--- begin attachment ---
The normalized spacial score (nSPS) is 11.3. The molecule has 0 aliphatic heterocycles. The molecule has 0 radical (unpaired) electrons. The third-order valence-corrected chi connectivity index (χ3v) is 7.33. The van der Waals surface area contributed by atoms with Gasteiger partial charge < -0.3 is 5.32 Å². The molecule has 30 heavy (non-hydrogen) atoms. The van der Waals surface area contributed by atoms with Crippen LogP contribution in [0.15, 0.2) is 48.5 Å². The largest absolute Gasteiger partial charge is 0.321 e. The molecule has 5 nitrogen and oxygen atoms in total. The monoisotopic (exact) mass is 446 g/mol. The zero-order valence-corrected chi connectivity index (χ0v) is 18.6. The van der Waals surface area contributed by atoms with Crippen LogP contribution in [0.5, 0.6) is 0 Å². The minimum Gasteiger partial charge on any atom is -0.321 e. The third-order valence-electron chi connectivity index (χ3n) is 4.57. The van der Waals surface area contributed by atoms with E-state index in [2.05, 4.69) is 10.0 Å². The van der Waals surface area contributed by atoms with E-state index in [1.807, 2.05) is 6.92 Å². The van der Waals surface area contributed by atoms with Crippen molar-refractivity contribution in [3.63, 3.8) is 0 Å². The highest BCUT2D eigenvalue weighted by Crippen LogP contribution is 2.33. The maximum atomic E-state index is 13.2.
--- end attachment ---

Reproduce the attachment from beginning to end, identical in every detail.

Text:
The normalized spacial score (nSPS) is 11.3. The molecule has 0 aliphatic heterocycles. The molecule has 0 radical (unpaired) electrons. The third-order valence-corrected chi connectivity index (χ3v) is 7.33. The van der Waals surface area contributed by atoms with Gasteiger partial charge < -0.3 is 5.32 Å². The molecule has 30 heavy (non-hydrogen) atoms. The van der Waals surface area contributed by atoms with Crippen LogP contribution in [0.15, 0.2) is 48.5 Å². The largest absolute Gasteiger partial charge is 0.321 e. The molecule has 5 nitrogen and oxygen atoms in total. The monoisotopic (exact) mass is 446 g/mol. The zero-order valence-corrected chi connectivity index (χ0v) is 18.6. The van der Waals surface area contributed by atoms with Crippen LogP contribution in [0.5, 0.6) is 0 Å². The minimum Gasteiger partial charge on any atom is -0.321 e. The third-order valence-electron chi connectivity index (χ3n) is 4.57. The van der Waals surface area contributed by atoms with E-state index in [2.05, 4.69) is 10.0 Å². The van der Waals surface area contributed by atoms with E-state index in [1.807, 2.05) is 6.92 Å². The van der Waals surface area contributed by atoms with Crippen molar-refractivity contribution in [3.63, 3.8) is 0 Å². The highest BCUT2D eigenvalue weighted by Crippen LogP contribution is 2.33. The maximum atomic E-state index is 13.2.